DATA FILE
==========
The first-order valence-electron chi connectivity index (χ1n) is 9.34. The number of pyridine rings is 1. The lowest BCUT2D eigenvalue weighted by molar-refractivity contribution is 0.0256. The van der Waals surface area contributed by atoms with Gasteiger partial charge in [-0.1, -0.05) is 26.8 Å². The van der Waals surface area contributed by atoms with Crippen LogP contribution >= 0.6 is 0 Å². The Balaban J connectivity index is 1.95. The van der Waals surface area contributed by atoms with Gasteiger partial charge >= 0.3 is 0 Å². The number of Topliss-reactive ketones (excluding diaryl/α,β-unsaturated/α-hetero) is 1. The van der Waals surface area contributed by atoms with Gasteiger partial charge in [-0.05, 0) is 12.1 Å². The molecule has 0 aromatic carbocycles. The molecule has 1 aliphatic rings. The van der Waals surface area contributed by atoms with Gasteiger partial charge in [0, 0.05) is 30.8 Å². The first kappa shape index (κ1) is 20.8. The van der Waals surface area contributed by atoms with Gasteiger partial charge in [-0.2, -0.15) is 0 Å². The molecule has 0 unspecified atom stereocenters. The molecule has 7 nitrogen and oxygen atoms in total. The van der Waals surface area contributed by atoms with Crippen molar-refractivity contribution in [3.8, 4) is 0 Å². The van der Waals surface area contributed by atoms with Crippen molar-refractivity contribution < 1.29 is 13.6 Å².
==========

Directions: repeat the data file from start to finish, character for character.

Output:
The first-order valence-electron chi connectivity index (χ1n) is 9.34. The number of pyridine rings is 1. The lowest BCUT2D eigenvalue weighted by molar-refractivity contribution is 0.0256. The van der Waals surface area contributed by atoms with Gasteiger partial charge in [-0.1, -0.05) is 26.8 Å². The van der Waals surface area contributed by atoms with Crippen LogP contribution >= 0.6 is 0 Å². The Balaban J connectivity index is 1.95. The van der Waals surface area contributed by atoms with Gasteiger partial charge >= 0.3 is 0 Å². The number of Topliss-reactive ketones (excluding diaryl/α,β-unsaturated/α-hetero) is 1. The van der Waals surface area contributed by atoms with Gasteiger partial charge in [-0.05, 0) is 12.1 Å². The molecule has 0 aromatic carbocycles. The molecule has 1 aliphatic rings. The van der Waals surface area contributed by atoms with Gasteiger partial charge in [0, 0.05) is 30.8 Å². The first kappa shape index (κ1) is 20.8. The van der Waals surface area contributed by atoms with Gasteiger partial charge in [-0.2, -0.15) is 0 Å². The molecule has 0 unspecified atom stereocenters. The molecule has 7 nitrogen and oxygen atoms in total. The van der Waals surface area contributed by atoms with Crippen molar-refractivity contribution in [3.8, 4) is 0 Å². The van der Waals surface area contributed by atoms with Crippen molar-refractivity contribution < 1.29 is 13.6 Å².